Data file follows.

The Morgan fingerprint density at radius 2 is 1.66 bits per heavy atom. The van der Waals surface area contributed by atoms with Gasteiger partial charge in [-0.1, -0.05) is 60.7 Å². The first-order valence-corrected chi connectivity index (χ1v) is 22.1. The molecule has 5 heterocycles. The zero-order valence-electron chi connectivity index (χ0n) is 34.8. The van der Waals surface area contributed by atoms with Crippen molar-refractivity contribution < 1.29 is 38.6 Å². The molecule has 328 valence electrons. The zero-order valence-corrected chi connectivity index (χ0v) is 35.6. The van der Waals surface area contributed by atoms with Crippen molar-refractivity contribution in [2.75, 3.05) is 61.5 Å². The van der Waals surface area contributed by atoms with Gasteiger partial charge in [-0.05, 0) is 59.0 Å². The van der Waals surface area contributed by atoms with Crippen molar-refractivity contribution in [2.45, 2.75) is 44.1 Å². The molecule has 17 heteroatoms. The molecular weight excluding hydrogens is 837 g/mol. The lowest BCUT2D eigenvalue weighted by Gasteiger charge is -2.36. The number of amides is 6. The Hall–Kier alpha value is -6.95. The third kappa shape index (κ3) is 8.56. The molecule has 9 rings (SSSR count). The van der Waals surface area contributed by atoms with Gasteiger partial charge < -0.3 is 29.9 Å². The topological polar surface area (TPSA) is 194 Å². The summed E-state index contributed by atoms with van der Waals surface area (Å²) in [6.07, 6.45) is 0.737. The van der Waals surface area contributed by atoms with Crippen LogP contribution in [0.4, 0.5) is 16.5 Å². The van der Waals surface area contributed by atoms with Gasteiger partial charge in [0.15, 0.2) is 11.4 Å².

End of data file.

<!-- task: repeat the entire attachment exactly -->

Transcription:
The Morgan fingerprint density at radius 2 is 1.66 bits per heavy atom. The van der Waals surface area contributed by atoms with Gasteiger partial charge in [-0.1, -0.05) is 60.7 Å². The first-order valence-corrected chi connectivity index (χ1v) is 22.1. The molecule has 5 heterocycles. The zero-order valence-electron chi connectivity index (χ0n) is 34.8. The van der Waals surface area contributed by atoms with Crippen molar-refractivity contribution < 1.29 is 38.6 Å². The molecule has 328 valence electrons. The zero-order valence-corrected chi connectivity index (χ0v) is 35.6. The van der Waals surface area contributed by atoms with Crippen molar-refractivity contribution in [2.75, 3.05) is 61.5 Å². The van der Waals surface area contributed by atoms with Gasteiger partial charge in [-0.05, 0) is 59.0 Å². The van der Waals surface area contributed by atoms with Crippen molar-refractivity contribution in [2.45, 2.75) is 44.1 Å². The molecule has 17 heteroatoms. The molecular weight excluding hydrogens is 837 g/mol. The lowest BCUT2D eigenvalue weighted by Gasteiger charge is -2.36. The number of amides is 6. The Hall–Kier alpha value is -6.95. The third kappa shape index (κ3) is 8.56. The molecule has 9 rings (SSSR count). The van der Waals surface area contributed by atoms with Gasteiger partial charge < -0.3 is 29.9 Å². The topological polar surface area (TPSA) is 194 Å². The summed E-state index contributed by atoms with van der Waals surface area (Å²) in [6.07, 6.45) is 0.737. The van der Waals surface area contributed by atoms with Crippen LogP contribution in [0.4, 0.5) is 16.5 Å². The van der Waals surface area contributed by atoms with Gasteiger partial charge in [0.15, 0.2) is 11.4 Å².